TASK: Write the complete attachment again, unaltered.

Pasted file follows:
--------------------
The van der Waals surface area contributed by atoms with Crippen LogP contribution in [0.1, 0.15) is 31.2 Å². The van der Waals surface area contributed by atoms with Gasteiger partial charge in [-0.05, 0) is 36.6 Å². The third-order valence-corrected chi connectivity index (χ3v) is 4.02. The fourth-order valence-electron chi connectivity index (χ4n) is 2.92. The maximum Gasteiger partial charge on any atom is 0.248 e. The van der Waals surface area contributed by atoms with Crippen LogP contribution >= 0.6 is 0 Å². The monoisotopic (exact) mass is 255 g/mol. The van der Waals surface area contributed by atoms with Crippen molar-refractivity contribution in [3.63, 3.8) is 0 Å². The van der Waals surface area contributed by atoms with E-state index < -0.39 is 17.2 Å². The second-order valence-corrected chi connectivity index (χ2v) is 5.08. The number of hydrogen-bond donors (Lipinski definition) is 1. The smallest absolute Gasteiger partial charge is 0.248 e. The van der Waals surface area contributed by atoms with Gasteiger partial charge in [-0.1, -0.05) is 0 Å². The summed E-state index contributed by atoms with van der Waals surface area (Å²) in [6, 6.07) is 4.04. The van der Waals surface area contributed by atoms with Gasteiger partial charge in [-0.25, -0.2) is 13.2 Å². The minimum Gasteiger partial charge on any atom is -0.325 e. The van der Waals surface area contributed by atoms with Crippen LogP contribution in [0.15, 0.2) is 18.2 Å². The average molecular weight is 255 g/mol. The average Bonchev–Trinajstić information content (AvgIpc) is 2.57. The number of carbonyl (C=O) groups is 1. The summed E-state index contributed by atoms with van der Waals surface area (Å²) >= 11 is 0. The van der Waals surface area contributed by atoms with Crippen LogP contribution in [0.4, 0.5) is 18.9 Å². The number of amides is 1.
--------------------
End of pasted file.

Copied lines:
The van der Waals surface area contributed by atoms with Crippen LogP contribution in [0.1, 0.15) is 31.2 Å². The van der Waals surface area contributed by atoms with Gasteiger partial charge in [-0.05, 0) is 36.6 Å². The third-order valence-corrected chi connectivity index (χ3v) is 4.02. The fourth-order valence-electron chi connectivity index (χ4n) is 2.92. The maximum Gasteiger partial charge on any atom is 0.248 e. The van der Waals surface area contributed by atoms with Crippen LogP contribution >= 0.6 is 0 Å². The monoisotopic (exact) mass is 255 g/mol. The van der Waals surface area contributed by atoms with Crippen molar-refractivity contribution in [3.63, 3.8) is 0 Å². The van der Waals surface area contributed by atoms with E-state index < -0.39 is 17.2 Å². The second-order valence-corrected chi connectivity index (χ2v) is 5.08. The number of hydrogen-bond donors (Lipinski definition) is 1. The smallest absolute Gasteiger partial charge is 0.248 e. The van der Waals surface area contributed by atoms with Gasteiger partial charge in [-0.1, -0.05) is 0 Å². The summed E-state index contributed by atoms with van der Waals surface area (Å²) in [6, 6.07) is 4.04. The van der Waals surface area contributed by atoms with Gasteiger partial charge in [-0.25, -0.2) is 13.2 Å². The minimum Gasteiger partial charge on any atom is -0.325 e. The van der Waals surface area contributed by atoms with Crippen LogP contribution in [0.15, 0.2) is 18.2 Å². The average molecular weight is 255 g/mol. The average Bonchev–Trinajstić information content (AvgIpc) is 2.57. The number of carbonyl (C=O) groups is 1. The summed E-state index contributed by atoms with van der Waals surface area (Å²) >= 11 is 0. The van der Waals surface area contributed by atoms with Crippen LogP contribution in [0.4, 0.5) is 18.9 Å². The number of amides is 1.